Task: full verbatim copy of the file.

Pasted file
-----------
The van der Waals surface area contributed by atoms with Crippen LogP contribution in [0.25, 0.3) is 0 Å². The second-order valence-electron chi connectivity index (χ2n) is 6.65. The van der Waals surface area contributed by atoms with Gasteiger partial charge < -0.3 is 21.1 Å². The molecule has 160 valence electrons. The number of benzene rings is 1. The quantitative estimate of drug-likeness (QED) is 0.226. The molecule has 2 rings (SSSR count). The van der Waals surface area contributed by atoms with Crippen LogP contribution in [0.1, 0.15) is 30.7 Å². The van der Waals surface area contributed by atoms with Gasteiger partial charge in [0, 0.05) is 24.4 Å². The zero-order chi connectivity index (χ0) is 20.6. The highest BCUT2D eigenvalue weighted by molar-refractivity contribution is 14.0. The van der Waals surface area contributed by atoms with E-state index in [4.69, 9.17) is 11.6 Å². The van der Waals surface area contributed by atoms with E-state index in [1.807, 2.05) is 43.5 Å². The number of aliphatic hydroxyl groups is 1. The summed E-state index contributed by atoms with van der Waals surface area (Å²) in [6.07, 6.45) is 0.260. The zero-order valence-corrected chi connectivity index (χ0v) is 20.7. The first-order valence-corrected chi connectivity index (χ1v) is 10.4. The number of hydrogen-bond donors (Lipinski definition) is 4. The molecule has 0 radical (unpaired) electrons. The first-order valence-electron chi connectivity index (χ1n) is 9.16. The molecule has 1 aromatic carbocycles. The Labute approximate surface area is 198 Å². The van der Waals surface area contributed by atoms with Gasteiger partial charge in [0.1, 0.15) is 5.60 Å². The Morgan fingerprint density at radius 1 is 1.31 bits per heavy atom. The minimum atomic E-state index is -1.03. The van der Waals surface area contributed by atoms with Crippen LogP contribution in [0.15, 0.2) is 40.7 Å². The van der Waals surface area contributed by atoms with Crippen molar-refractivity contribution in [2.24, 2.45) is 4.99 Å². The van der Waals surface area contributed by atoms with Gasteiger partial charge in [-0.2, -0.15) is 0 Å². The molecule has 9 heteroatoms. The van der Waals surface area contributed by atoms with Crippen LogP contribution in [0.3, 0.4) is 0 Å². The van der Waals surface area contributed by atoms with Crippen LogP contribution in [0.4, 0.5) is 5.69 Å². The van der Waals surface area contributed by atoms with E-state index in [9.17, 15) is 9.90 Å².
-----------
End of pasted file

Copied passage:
The van der Waals surface area contributed by atoms with Crippen LogP contribution in [0.25, 0.3) is 0 Å². The second-order valence-electron chi connectivity index (χ2n) is 6.65. The van der Waals surface area contributed by atoms with Gasteiger partial charge < -0.3 is 21.1 Å². The molecule has 160 valence electrons. The number of benzene rings is 1. The quantitative estimate of drug-likeness (QED) is 0.226. The molecule has 2 rings (SSSR count). The van der Waals surface area contributed by atoms with Crippen LogP contribution in [0.1, 0.15) is 30.7 Å². The van der Waals surface area contributed by atoms with Gasteiger partial charge in [0, 0.05) is 24.4 Å². The zero-order chi connectivity index (χ0) is 20.6. The highest BCUT2D eigenvalue weighted by molar-refractivity contribution is 14.0. The van der Waals surface area contributed by atoms with E-state index in [4.69, 9.17) is 11.6 Å². The van der Waals surface area contributed by atoms with E-state index in [1.807, 2.05) is 43.5 Å². The number of aliphatic hydroxyl groups is 1. The summed E-state index contributed by atoms with van der Waals surface area (Å²) in [6.07, 6.45) is 0.260. The zero-order valence-corrected chi connectivity index (χ0v) is 20.7. The first-order valence-corrected chi connectivity index (χ1v) is 10.4. The number of hydrogen-bond donors (Lipinski definition) is 4. The molecule has 0 radical (unpaired) electrons. The first-order valence-electron chi connectivity index (χ1n) is 9.16. The molecule has 1 aromatic carbocycles. The Labute approximate surface area is 198 Å². The van der Waals surface area contributed by atoms with Gasteiger partial charge in [0.1, 0.15) is 5.60 Å². The Morgan fingerprint density at radius 1 is 1.31 bits per heavy atom. The minimum atomic E-state index is -1.03. The van der Waals surface area contributed by atoms with Crippen LogP contribution in [0.15, 0.2) is 40.7 Å². The van der Waals surface area contributed by atoms with Crippen molar-refractivity contribution in [2.24, 2.45) is 4.99 Å². The van der Waals surface area contributed by atoms with Gasteiger partial charge in [-0.2, -0.15) is 0 Å². The molecule has 9 heteroatoms. The van der Waals surface area contributed by atoms with Crippen LogP contribution in [0.3, 0.4) is 0 Å². The van der Waals surface area contributed by atoms with Crippen LogP contribution in [0.4, 0.5) is 5.69 Å². The van der Waals surface area contributed by atoms with E-state index in [9.17, 15) is 9.90 Å².